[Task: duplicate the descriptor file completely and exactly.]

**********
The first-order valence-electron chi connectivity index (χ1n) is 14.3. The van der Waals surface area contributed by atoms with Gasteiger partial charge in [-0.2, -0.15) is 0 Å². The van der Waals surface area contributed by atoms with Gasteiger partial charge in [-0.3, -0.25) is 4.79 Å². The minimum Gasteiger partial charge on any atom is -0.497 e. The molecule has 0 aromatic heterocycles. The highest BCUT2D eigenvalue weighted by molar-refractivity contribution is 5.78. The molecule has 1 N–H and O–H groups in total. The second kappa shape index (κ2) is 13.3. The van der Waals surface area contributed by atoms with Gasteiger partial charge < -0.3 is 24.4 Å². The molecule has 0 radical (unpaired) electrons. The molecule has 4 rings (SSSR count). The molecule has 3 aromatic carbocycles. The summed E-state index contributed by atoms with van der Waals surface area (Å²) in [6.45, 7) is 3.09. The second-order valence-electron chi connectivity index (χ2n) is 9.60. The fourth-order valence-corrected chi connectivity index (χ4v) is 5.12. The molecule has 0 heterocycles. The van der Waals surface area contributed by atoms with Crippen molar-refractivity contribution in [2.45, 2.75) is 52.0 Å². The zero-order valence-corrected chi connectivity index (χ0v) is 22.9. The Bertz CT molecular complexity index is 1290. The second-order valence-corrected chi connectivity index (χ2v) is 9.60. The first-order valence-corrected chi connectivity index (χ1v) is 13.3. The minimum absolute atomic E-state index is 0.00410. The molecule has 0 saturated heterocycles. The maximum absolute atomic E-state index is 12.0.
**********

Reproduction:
The first-order valence-electron chi connectivity index (χ1n) is 14.3. The van der Waals surface area contributed by atoms with Gasteiger partial charge in [-0.2, -0.15) is 0 Å². The van der Waals surface area contributed by atoms with Gasteiger partial charge in [-0.3, -0.25) is 4.79 Å². The minimum Gasteiger partial charge on any atom is -0.497 e. The molecule has 0 aromatic heterocycles. The highest BCUT2D eigenvalue weighted by molar-refractivity contribution is 5.78. The molecule has 1 N–H and O–H groups in total. The second kappa shape index (κ2) is 13.3. The van der Waals surface area contributed by atoms with Gasteiger partial charge < -0.3 is 24.4 Å². The molecule has 0 radical (unpaired) electrons. The molecule has 4 rings (SSSR count). The molecule has 3 aromatic carbocycles. The summed E-state index contributed by atoms with van der Waals surface area (Å²) in [6.45, 7) is 3.09. The second-order valence-electron chi connectivity index (χ2n) is 9.60. The fourth-order valence-corrected chi connectivity index (χ4v) is 5.12. The molecule has 0 heterocycles. The van der Waals surface area contributed by atoms with Crippen molar-refractivity contribution in [2.45, 2.75) is 52.0 Å². The zero-order valence-corrected chi connectivity index (χ0v) is 22.9. The Bertz CT molecular complexity index is 1290. The second-order valence-corrected chi connectivity index (χ2v) is 9.60. The first-order valence-corrected chi connectivity index (χ1v) is 13.3. The minimum absolute atomic E-state index is 0.00410. The molecule has 0 saturated heterocycles. The maximum absolute atomic E-state index is 12.0.